This is not a natural, bottom-up, mass movement which the Hindu leaders are responding to but a top down one initiated by a determined minority of Hindu activists who fought against all odds and other Hindus who not only underplayed the importance of the issue for the Hindu society but also wrongly believed that this won’t find resonance among the masses.

It again proves Nassim Nicholas Taleb’s dictum that the intransigent minority, not majority consensus, drives change in the society.

But now that some solution to the temple mismanagement problem appears on the anvil, a bitter fight has broken out between well-meaning Hindus who differ on how the temples should be administered after governments exit.

The differences emerged after the BJP announced its plan of setting up a separate board of saints and scholars to administer Hindu temples.

Another round of bickering followed when former interim boss of CBI and IPS officer M Nageswara Rao (now retired) tweeted saying that "In order to make Hindus of all castes feel ownership of Temples & unite them to ward off threats to Hinduism, INCLUSIVE MANAGEMENT of Temples is extremely important, lest public Temples end up as private fiefdom of cliques as happened with Nataraj Temple, Chidambaram" (Sic).

Hindu traditionalists took offence and blasted Rao.

I went through replies to his tweet and the objections can be summed up as follows.

First, the language used by Rao to refer to Dikshitars as "private fiefdom of cliques" when these priests have selflessly preserved tradition of the temple for centuries.

Second, some objected to his proposal of inclusive management of temples by roping in members from all castes. To clarify, it doesn’t mean that all traditionalists who raise this objection are necessarily casteist (many might be) but most want to continue with different communities, castes or sampradayas having their own temples.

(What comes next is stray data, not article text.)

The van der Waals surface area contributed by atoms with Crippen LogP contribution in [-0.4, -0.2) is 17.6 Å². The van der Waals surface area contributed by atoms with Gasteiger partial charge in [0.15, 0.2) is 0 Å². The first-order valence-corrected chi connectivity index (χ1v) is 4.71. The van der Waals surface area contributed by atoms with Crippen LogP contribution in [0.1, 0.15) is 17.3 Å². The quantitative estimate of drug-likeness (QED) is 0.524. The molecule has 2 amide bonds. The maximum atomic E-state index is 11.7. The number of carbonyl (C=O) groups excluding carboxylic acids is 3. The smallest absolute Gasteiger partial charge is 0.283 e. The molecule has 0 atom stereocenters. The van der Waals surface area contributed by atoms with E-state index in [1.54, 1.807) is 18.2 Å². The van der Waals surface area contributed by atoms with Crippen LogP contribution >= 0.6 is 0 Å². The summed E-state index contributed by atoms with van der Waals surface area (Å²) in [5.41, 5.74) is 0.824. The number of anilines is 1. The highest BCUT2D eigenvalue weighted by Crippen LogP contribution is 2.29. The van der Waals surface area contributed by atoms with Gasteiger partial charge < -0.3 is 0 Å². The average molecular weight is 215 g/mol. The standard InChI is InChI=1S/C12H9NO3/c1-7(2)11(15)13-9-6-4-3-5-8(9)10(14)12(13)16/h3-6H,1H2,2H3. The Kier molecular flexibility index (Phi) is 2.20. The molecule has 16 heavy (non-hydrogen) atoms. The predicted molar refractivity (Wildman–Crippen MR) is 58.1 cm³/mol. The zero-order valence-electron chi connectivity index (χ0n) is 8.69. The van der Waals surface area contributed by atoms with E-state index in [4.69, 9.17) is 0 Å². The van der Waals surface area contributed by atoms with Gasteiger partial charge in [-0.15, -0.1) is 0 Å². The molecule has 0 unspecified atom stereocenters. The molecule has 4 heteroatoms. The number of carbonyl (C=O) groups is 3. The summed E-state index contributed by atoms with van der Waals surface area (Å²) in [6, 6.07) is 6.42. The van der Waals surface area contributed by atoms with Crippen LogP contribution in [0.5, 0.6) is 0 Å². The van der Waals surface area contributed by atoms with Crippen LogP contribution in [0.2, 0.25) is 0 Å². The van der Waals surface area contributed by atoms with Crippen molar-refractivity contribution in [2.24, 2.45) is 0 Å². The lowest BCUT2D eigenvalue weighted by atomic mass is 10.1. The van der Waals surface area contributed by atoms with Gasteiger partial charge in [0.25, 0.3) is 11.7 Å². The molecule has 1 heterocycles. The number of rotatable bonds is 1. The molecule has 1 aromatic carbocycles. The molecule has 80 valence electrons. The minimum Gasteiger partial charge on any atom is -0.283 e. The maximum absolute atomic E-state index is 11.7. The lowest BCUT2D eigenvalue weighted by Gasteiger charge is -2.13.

Third, many criticised Rao for advocating to transform the nature of temples — from centres of worship to making them social justice welfare project.

While Rao could have framed his tweet better and avoided using the words he did for Chidambaram Dikshitars, he couldn’t be more on point regarding his proposals about giving representation to people of all Hindu castes in future temple management boards and viewing the temples as more than mere centres of worship and devotion.

Hindu-wadis are traditionalists who wish to preserve traditions and consider that there is no room for ‘reforming’ them because these as the very strengths of Sanatan Dharma and main reason for its survival.

Hindutva-wadis want to weaponise the religion for socio-political purposes — which may involve ‘reforming’ religion to respond to modern challenges that Hinduism faces.

At the root of differences between the two groups on their views on temple control and management is their very understanding of temples and what they are supposed to do.

Hindu-wadis can’t see them as anything other than centres of worship and devotion. On the other hand, Hindutva-wadis view temples primarily as a huge potential arsenal to not only rejuvenate Hinduism but also to fight external enemies.